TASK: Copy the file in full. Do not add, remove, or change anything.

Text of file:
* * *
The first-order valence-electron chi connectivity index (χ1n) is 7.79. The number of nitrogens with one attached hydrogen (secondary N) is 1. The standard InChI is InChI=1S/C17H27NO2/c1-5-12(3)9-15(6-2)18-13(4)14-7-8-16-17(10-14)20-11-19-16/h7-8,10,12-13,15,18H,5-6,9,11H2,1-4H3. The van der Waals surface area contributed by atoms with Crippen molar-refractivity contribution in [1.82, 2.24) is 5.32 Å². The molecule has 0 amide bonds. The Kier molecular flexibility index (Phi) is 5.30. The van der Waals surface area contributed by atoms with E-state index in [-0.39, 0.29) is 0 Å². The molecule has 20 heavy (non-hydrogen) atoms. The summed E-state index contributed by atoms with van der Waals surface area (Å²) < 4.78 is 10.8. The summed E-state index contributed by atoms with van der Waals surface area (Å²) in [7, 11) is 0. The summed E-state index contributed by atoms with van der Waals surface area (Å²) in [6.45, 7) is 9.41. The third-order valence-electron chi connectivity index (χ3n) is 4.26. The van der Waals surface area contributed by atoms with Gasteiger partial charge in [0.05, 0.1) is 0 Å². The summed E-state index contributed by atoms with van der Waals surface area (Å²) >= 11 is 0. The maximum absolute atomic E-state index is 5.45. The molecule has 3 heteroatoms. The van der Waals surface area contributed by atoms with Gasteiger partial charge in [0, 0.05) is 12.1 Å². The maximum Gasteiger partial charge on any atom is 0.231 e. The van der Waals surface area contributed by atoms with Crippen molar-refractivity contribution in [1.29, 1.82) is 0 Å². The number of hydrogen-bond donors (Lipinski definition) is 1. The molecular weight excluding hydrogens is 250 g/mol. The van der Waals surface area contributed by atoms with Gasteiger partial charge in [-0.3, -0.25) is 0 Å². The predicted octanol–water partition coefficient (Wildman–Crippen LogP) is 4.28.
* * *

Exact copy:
The first-order valence-electron chi connectivity index (χ1n) is 7.79. The number of nitrogens with one attached hydrogen (secondary N) is 1. The standard InChI is InChI=1S/C17H27NO2/c1-5-12(3)9-15(6-2)18-13(4)14-7-8-16-17(10-14)20-11-19-16/h7-8,10,12-13,15,18H,5-6,9,11H2,1-4H3. The van der Waals surface area contributed by atoms with Crippen molar-refractivity contribution in [1.82, 2.24) is 5.32 Å². The molecule has 0 amide bonds. The Kier molecular flexibility index (Phi) is 5.30. The van der Waals surface area contributed by atoms with E-state index in [-0.39, 0.29) is 0 Å². The molecule has 20 heavy (non-hydrogen) atoms. The summed E-state index contributed by atoms with van der Waals surface area (Å²) < 4.78 is 10.8. The summed E-state index contributed by atoms with van der Waals surface area (Å²) in [7, 11) is 0. The summed E-state index contributed by atoms with van der Waals surface area (Å²) in [6.45, 7) is 9.41. The third-order valence-electron chi connectivity index (χ3n) is 4.26. The van der Waals surface area contributed by atoms with Gasteiger partial charge in [0.05, 0.1) is 0 Å². The summed E-state index contributed by atoms with van der Waals surface area (Å²) >= 11 is 0. The maximum absolute atomic E-state index is 5.45. The molecule has 3 heteroatoms. The van der Waals surface area contributed by atoms with Gasteiger partial charge in [0, 0.05) is 12.1 Å². The maximum Gasteiger partial charge on any atom is 0.231 e. The van der Waals surface area contributed by atoms with Crippen molar-refractivity contribution in [1.29, 1.82) is 0 Å². The number of hydrogen-bond donors (Lipinski definition) is 1. The molecular weight excluding hydrogens is 250 g/mol. The van der Waals surface area contributed by atoms with Gasteiger partial charge in [-0.3, -0.25) is 0 Å². The predicted octanol–water partition coefficient (Wildman–Crippen LogP) is 4.28.